14Regarding the first set of texts, three tackle, from varying perspectives, the influence of technological advancements on determining the quality of produced journalism and/ or its assessment. Pedro Coelho, in “New Frontiers of Investigative Journalism: From the Lone Wolf to the Pack”, builds on the rejection of the idea that all journalism is, by nature, investigative in order to choose “journalistic investigation as the prime embodiment of high-quality journalism” (p. 1) and “seeks to identify potential solutions that can sustain the watchdog role associated with investigative journalism” (p. 1). He acknowledges the role of digital technology in these solutions. However, he cautions that “investigative journalism may be living a second life, but there is a risk that this rebirth is not reaching everyone, and it should not be overlooked” (p. 15).

15In “A New Form of Precarity (of Practice)? Professional Deskilling at the Centre of the Hijacking of Quality in Journalism”, Tiago Lima Quintanilha delves into the results of systematising the literature on professional deskilling. He concludes that journalists are facing the creation of a new type of practice-related instability, “able to capture jour- nalistic quality and which goes beyond the traditional and well-documented precarity of employment and labour” (p. 1). Given journalism’s susceptibility to the effects and pace of technological evolution, the author highlights the implications of this exposure on “the quality of journalism and the deterioration of the journalistic product” (p. 13). However, he acknowledges the potential for technology to facilitate a process of “profes- sional reskilling and the rescuing of quality journalism supported by an infrastructure that takes care of the trivialised tasks of the profession” (p. 13).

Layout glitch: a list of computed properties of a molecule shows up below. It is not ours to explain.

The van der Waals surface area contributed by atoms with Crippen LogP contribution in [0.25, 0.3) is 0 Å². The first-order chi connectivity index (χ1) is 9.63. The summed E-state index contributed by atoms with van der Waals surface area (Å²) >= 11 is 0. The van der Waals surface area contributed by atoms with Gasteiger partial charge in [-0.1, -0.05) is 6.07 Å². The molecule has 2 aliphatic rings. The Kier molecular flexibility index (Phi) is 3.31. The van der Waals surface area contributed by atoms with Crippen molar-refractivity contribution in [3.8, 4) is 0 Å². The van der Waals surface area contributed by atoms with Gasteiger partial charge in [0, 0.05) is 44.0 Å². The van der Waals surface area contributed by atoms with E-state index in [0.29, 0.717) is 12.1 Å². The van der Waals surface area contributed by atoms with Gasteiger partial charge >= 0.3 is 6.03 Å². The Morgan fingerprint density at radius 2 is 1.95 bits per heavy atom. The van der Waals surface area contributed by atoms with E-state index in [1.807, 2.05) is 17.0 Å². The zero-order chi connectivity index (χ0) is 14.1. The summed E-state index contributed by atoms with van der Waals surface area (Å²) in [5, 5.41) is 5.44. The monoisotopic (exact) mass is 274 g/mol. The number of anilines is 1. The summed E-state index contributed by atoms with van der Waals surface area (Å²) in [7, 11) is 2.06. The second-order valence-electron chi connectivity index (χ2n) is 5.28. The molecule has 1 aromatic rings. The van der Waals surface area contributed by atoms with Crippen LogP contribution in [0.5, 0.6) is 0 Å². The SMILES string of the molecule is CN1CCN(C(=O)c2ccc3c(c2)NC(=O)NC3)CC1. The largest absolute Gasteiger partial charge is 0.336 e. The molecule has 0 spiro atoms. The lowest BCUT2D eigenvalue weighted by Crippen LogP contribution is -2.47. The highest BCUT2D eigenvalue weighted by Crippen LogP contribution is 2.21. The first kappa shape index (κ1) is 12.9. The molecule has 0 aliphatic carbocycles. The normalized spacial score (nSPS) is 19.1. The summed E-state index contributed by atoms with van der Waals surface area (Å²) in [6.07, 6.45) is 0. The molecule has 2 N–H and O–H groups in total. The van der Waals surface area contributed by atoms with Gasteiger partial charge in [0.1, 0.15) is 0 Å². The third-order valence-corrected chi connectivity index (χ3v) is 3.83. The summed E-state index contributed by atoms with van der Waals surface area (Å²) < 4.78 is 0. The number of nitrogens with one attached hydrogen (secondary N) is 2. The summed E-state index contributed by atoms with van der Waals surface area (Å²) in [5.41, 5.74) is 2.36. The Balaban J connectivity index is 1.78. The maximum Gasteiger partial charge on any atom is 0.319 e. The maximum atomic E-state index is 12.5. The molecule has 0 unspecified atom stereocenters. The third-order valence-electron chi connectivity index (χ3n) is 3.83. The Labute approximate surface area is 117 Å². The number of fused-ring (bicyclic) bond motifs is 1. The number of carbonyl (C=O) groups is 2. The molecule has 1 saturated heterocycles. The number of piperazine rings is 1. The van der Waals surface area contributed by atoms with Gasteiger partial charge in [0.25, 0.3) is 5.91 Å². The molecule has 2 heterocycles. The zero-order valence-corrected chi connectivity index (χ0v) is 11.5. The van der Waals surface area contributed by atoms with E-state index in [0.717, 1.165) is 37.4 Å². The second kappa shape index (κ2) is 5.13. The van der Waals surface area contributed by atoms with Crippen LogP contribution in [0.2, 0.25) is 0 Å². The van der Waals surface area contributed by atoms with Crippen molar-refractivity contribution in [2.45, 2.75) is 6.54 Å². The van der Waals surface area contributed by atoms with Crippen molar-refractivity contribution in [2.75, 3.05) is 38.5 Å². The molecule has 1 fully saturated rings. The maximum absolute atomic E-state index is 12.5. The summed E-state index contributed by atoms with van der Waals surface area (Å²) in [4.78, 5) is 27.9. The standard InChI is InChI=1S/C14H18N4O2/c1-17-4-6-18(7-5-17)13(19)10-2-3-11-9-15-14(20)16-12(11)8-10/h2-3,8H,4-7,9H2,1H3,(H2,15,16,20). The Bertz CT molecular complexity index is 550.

16In “The Strategic Approach to Quality in Journalism: Innovation, Technology and Applied Research”, Josenildo Luiz Guerra describes quality in journalism as “an organi- sational effort that integrates external conditions and demands with internal actions, from planning to final product delivery” (p. 1) and proposes that it be evaluated from a quality management system, understood as “a set of integrated actions that aligns as- sessment with editorial management guidelines, production processes and products. The implementation of this proposal requires investment in innovation” (p. 1), which will involve, among other things, leveraging the technological potential available to com- panies and journalists, for the author, this investment is justified since “the current edi- torial model lacks metrics and rigorous methods for measuring the quality claimed by organisations, failing to uphold the trust placed by society in these professionals and companies” (p. 16).